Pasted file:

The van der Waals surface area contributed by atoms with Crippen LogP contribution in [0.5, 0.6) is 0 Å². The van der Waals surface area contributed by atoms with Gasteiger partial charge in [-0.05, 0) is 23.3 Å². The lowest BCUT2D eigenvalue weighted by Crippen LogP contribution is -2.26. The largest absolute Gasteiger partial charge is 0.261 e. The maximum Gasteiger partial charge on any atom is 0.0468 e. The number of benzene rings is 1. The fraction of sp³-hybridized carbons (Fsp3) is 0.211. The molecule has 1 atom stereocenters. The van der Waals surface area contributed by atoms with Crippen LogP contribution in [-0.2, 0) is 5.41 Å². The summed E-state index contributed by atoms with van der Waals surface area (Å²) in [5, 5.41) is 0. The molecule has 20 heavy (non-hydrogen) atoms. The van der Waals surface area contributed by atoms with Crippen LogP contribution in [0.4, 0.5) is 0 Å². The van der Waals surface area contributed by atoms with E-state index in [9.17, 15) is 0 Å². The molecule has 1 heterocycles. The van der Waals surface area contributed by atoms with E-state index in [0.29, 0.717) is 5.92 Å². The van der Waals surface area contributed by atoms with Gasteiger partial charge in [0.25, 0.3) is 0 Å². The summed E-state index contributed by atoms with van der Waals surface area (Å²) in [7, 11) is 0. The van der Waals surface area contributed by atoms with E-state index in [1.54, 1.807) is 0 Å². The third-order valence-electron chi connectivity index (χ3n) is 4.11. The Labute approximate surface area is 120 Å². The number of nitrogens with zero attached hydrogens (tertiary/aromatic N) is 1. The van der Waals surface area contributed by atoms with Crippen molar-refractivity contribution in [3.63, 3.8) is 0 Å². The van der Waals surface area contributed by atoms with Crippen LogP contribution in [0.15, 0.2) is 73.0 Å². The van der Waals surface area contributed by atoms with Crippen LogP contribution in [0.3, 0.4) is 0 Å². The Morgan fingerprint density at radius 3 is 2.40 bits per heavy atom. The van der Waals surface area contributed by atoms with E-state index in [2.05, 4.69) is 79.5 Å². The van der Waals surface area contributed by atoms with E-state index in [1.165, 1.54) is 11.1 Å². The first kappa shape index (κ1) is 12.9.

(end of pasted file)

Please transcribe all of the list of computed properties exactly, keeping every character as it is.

The van der Waals surface area contributed by atoms with Crippen LogP contribution in [0.5, 0.6) is 0 Å². The van der Waals surface area contributed by atoms with Gasteiger partial charge in [-0.05, 0) is 23.3 Å². The lowest BCUT2D eigenvalue weighted by Crippen LogP contribution is -2.26. The largest absolute Gasteiger partial charge is 0.261 e. The maximum Gasteiger partial charge on any atom is 0.0468 e. The number of benzene rings is 1. The fraction of sp³-hybridized carbons (Fsp3) is 0.211. The molecule has 1 atom stereocenters. The van der Waals surface area contributed by atoms with Crippen LogP contribution in [-0.2, 0) is 5.41 Å². The summed E-state index contributed by atoms with van der Waals surface area (Å²) in [5, 5.41) is 0. The molecule has 20 heavy (non-hydrogen) atoms. The van der Waals surface area contributed by atoms with Crippen LogP contribution in [0.4, 0.5) is 0 Å². The van der Waals surface area contributed by atoms with E-state index in [9.17, 15) is 0 Å². The molecule has 1 heterocycles. The van der Waals surface area contributed by atoms with E-state index in [0.29, 0.717) is 5.92 Å². The van der Waals surface area contributed by atoms with Gasteiger partial charge in [0.25, 0.3) is 0 Å². The summed E-state index contributed by atoms with van der Waals surface area (Å²) in [7, 11) is 0. The van der Waals surface area contributed by atoms with E-state index in [1.54, 1.807) is 0 Å². The third-order valence-electron chi connectivity index (χ3n) is 4.11. The Labute approximate surface area is 120 Å². The number of nitrogens with zero attached hydrogens (tertiary/aromatic N) is 1. The van der Waals surface area contributed by atoms with Crippen molar-refractivity contribution in [3.63, 3.8) is 0 Å². The van der Waals surface area contributed by atoms with Crippen LogP contribution in [0.15, 0.2) is 73.0 Å². The van der Waals surface area contributed by atoms with Crippen LogP contribution in [0.3, 0.4) is 0 Å². The Morgan fingerprint density at radius 3 is 2.40 bits per heavy atom. The van der Waals surface area contributed by atoms with E-state index in [2.05, 4.69) is 79.5 Å². The van der Waals surface area contributed by atoms with E-state index in [1.165, 1.54) is 11.1 Å². The first kappa shape index (κ1) is 12.9.